From the Editors
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Since the Iran nuclear agreement was signed on 14 July, Israel has consistently defined it as an existential threat. Demonstrating once again that Israel simply lacks the military capability to eliminate this alleged peril, the Netanyahu government has instead sought to scuttle the accord – since adopted by the United Nations Security Council – by invalidating the American signature on it. In what is perhaps the most intensive and divisive campaign ever undertaken by Israel on US soil, unregistered foreign agent the American Israel Public Affairs Committee (AIPAC) and Israel’s Congressional allies have spared no effort – including accusations of appeasement and voluminous holocaust imagery – to muster the votes required to force President Obama to renounce the agreement.
Congressional opponents of the deal – politicians elected, usually at obscene expense, to represent the interests of American corporations and citizens on Capitol Hill – have rejected the agreement primarily on the grounds that it is bad for Israel. Indeed, the debate as a whole has been about how this international treaty will affect Israel at least as much as about how it will affect the United States. A miracle of Biblical proportions notwithstanding, it is also a fight Israel is destined to lose.
Once Israel’s defeat in Washington is formalised, the costs are going to be significant. In addition to the damage to US-Israeli relations and sharp divisions within the American Jewish community, there is the reality that no one likes a loser. In this case, Israel will have lost more than just a Congressional vote; its carefully cultivated reputation of controlling US policy and Capitol Hill in particular, will endure potentially significant repercussions.
Throughout the world, Israel markets itself as the litmus test for relations with Washington and gateway to American support. Give Israel what it wants, and AIPAC will ensure Congress delivers what you want. Defy Israel, and you are toast in America. It’s a ruse that’s worked remarkably well, not only with tin pot dictators and marginal states, but also with full-fledged members of NATO. For years, Israel and its US lobby claimed to be instrumental in preventing Congress from recognising the Armenian genocide, and Israeli-Turkish relations benefitted accordingly. Yet their claims to be the force behind US policy were exposed when AIPAC, the inappropriately named Anti-Defamation League (ADL) and other pillars of the Israel lobby changed their tune on this issue after relations between Tel Aviv and Ankara deteriorated, but nothing changed in Washington.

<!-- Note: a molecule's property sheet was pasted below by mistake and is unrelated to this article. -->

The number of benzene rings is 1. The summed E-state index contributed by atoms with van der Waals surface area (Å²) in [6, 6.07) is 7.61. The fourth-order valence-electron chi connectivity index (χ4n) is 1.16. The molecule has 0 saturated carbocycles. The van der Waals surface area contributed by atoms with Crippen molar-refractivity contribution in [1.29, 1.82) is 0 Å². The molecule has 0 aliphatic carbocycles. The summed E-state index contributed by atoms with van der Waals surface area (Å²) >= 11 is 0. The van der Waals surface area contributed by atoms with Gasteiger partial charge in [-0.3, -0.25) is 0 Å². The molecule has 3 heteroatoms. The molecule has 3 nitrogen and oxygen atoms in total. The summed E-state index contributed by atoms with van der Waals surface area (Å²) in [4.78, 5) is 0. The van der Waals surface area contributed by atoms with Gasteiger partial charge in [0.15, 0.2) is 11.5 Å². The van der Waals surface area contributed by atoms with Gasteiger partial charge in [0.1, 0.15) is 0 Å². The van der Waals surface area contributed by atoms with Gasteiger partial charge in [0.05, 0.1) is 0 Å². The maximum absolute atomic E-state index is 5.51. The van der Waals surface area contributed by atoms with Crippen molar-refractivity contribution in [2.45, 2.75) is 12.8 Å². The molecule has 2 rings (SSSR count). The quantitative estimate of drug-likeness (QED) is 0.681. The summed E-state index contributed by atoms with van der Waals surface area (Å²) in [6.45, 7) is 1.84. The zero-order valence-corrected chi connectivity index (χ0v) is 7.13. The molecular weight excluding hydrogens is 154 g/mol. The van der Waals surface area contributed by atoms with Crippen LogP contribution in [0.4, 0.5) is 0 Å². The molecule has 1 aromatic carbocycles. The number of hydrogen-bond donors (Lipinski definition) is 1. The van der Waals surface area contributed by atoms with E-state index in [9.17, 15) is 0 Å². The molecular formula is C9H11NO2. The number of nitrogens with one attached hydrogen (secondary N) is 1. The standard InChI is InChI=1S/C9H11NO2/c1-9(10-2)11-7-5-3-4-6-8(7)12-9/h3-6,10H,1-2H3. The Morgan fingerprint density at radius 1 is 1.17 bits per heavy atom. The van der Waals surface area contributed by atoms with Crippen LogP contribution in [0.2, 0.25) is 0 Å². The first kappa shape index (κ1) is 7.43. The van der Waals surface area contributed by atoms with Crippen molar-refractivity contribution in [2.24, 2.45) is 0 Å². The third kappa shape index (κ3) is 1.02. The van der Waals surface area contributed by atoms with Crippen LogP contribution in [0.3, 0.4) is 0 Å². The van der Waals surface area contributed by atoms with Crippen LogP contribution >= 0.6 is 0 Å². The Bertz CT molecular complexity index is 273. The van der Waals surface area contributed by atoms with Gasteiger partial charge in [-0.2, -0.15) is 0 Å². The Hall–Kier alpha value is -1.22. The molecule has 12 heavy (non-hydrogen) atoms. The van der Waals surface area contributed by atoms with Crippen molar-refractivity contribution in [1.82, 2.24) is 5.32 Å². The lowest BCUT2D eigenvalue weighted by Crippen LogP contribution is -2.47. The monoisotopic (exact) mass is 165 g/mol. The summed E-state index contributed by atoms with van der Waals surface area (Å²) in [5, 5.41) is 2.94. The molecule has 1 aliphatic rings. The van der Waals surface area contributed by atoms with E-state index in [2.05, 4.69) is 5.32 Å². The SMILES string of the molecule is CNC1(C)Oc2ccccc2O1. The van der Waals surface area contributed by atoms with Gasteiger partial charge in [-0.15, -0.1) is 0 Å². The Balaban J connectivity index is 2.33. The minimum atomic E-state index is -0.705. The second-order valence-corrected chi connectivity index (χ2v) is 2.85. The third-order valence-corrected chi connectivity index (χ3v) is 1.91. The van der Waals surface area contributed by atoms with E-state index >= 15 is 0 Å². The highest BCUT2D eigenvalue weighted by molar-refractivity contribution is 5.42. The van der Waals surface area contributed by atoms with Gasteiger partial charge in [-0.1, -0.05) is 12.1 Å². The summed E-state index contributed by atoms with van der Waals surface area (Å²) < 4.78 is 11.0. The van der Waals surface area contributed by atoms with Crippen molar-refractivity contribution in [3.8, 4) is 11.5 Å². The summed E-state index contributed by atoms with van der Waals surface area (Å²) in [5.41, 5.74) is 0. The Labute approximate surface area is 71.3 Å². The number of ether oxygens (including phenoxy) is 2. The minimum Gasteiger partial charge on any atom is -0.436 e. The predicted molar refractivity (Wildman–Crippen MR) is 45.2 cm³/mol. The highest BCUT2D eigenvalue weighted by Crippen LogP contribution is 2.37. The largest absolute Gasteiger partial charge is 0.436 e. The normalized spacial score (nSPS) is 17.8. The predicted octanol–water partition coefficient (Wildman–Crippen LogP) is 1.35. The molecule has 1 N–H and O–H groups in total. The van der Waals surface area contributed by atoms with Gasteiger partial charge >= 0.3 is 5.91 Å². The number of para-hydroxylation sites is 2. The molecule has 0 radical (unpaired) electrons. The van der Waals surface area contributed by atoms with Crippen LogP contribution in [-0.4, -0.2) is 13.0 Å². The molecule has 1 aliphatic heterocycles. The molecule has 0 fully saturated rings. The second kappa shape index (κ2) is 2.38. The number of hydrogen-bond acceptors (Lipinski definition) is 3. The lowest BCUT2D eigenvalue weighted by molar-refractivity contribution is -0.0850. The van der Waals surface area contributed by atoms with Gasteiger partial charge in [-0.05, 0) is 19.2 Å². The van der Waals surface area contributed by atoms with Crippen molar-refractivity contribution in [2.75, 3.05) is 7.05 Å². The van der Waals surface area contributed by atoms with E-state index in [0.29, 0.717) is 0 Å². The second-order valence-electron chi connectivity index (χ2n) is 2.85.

In the above context, it matters a great deal that Israel has so publicly lost on an issue it has chosen to define as being of existential importance in an arena where Israeli governments have traditionally enjoyed greater support than in the Israeli Knesset. The clear message that when push comes to shove it is the United States and not Israel that dictates American foreign policy has not gone unnoticed. In this respect, the Iran debate will also prove more damaging than Israel’s attempt to prevent the US from selling surveillance aircraft to Saudi Arabia in the early 1980s. That was about recycling petrodollars from a close ally with scaled-down weapons intended to strengthen Saudi Arabia against Iran rather than Israel. This is about the United States resolving a decades-long dispute with a regional power that is openly hostile to Israel and continues to arm and fund its most intractable enemies.
Israel’s international influence has other sources and is not going to evaporate overnight. But it does make the work of its diplomats and emissaries more complicated, and will subject their extravagant claims of owning Washington to greater scrutiny. This will particularly be the case if the Obama administration finally decides to punish Israel for its brazen interference in US domestic politics in recent years. Those who have traditionally looked to Israel to assist their relations with Washington may well begin to look for other friends to help it obtain American benefits.
Within Israel, commentators – including many viscerally opposed to the Iran deal – have been condemning Netanyahu for gambling with Israel’s greatest assets – the strategic relationship with the United States and the global conviction that it forms the Romeo and Juliet of international relations. While such criticisms are overblown, Israel’s debacle does provide an ideal opening for the Palestinians to reclaim the international stature they have lost since Oslo and particularly in the decade since the death of Yasir Arafat. In order to do so, however, they first need to overcome their petty internal disputes, and once again become a factor that unifies the region in their support and thus deploys its collective clout on their behalf.
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